I was reading Holly Spangler’s blog the other day about the impact of farm dads as she searched for favorite farm dad photos among her readers at our sister publication, Prairie Farmer in Illinois. One of the questions she posed in her blog, “What does your shadow look like?” as she discussed the impact of farming parents on their children and how our shadows are long and profound. It is a very interesting take on parenting, with that unique farm spin.
Now, with Father’s Day in our rearview mirror, I had time to reflect on Holly’s words and another interesting question that comes to me. “What does a farm dad sound like?”
Huh? What does that mean? Well, since my four-year-old going on 24-year-old son follows me around the farm, just as his older sisters and brother did at that same age, I find the same thing is true for him about what he hears. He repeats everything someone says to him, around him, within earshot of him, or under their breath about a quarter mile away. In other words, you have to watch your words.
This situation is nothing new to any parent. But on the farm, you work with your kids a lot. You might not think they are listening to you. In fact, you might believe that even if you shout at the top of your lungs, your teenager never hears a word that you say. I think they hear more than we think, and pick up everything we say and do, whether they are four years old or 15 years old. As a farm dad, it might not matter so much what you say. It might matter more sometimes what you don’t say. Here are a few scenarios I have come up with.
A cow smashes through the corral fence you just completed yesterday, tearing out posts and cattle panels as she did her damage. You look down at your four-year-old son, who is staring at you and curious about your reaction. He can tell you are unhappy by the look on your face, but at that moment it probably isn’t what you say that matters; it is what you don’t say (internal dialogue excluded).
Related: The gift of work ethic for farm kids
Your young daughter takes on a farm fence painting project for the first time. She has anxiously begged you to be allowed this responsibility and she took it on with all of the zeal of a U.S. Marine going into battle. But, most of the paint in the can ended up on her shirt or on the ground, with more than a few spots left to be painted on the fence. She turns to you and asks you how it looks. At that moment, it doesn’t matter so much what you say, but what you don’t say. “Looks good, honey,” you say with a smile. “You did great.”
Your son has been training on the tractor for some time. He believes he is finally ready to drive solo and help with fieldwork. You’ve gone over the safety stuff with him hundreds of times, but you worry that he isn’t prepared enough. You even enrolled him in tractor safety training courses, and he passed with flying colors. The fact is, he is ready and you aren’t. He says, “Dad, I can do this. I’ll be fine. Just let me do it.” At that moment, it isn’t important what you say, but it is important that you exhibit confidence in your son and reserve the doubts for yourself. What you don’t say to him is most important.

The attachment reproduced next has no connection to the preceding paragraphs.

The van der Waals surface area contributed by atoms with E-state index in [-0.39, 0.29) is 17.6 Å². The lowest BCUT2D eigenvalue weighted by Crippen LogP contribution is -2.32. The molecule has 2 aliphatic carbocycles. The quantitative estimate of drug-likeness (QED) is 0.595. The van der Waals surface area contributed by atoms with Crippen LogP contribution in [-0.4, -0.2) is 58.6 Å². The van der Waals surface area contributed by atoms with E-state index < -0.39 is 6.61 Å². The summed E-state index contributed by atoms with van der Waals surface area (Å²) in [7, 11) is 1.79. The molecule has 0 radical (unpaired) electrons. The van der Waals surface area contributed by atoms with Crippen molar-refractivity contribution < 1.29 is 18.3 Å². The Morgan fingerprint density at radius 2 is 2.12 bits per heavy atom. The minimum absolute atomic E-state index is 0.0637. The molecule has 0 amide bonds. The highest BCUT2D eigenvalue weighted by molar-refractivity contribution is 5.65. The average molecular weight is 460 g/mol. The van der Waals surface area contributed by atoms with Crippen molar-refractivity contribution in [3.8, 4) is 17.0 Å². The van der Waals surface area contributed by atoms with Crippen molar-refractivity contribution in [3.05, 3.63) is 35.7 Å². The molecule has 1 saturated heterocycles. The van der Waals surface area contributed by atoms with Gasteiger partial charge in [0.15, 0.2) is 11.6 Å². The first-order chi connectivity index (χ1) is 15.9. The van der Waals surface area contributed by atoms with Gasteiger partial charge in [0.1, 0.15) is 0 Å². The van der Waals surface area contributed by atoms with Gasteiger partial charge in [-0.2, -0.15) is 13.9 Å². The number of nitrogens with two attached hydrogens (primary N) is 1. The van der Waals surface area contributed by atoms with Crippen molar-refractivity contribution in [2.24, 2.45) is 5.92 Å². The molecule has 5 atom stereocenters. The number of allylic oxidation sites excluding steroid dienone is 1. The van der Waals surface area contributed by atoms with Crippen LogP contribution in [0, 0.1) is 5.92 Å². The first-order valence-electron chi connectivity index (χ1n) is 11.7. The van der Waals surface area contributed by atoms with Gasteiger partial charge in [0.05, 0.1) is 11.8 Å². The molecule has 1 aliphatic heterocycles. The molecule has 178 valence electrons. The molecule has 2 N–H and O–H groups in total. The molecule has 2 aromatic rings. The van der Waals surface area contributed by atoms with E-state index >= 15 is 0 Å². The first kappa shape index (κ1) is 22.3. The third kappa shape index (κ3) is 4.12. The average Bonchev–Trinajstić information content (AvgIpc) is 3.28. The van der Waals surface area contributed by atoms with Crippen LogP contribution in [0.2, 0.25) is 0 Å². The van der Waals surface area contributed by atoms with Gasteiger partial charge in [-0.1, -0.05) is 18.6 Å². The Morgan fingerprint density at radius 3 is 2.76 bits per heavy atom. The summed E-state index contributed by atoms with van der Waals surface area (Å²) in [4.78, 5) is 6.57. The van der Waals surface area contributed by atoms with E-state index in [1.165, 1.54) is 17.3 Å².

Related: Farm families, are you listening?
I have to say that I sorted finishing hogs with my Dad under less than ideal conditions for many years growing up. We fought with hog panels that broke away from the fence and our loading and unloading facilities were poor, to say the least. We processed baby pigs together and unloaded fresh feeder pigs into new pens. The frustration level for both of us rose to high levels at times, but I never heard him curse or say a curse word. In all of our farming years together, under all conditions and varied tasks, this held true. It is incredible, as vile as our culture can be today, but that wasn’t the impression he wanted to leave with me. He may have shouted colorful metaphors internally, but never said anything out loud that I heard.
He used to say things like, “You need to listen more than you speak.” He often told his sons that if we couldn’t say something nice, then don’t say anything at all. He didn’t put people down. He took them as they came and had compassion for them in his heart. He told us, “Don’t burn bridges with people. Watch what you say. Words matter, so choose them carefully.”
Dad passed away in February 2010, but I think his legacy often is more alive to me today than ever before. And, that’s most likely not so much because of the things he said, but perhaps because of what he didn’t say. I guess that’s what a farm dad sounds like. I’m not nearly as profound in the farm dad role with my children as my father was with me. His shoes are pretty big shoes that I’m still struggling to fill in the same way.
But I do know this. Words do matter. They can cut like a knife. They can wreak havoc, despair and dismay, and cause resentment and disgust. Or, they can build people up, give others confidence, exhibit respect, love and admiration. Which ever words we choose to use or not use, we can be sure of one thing. Little ears are listening.
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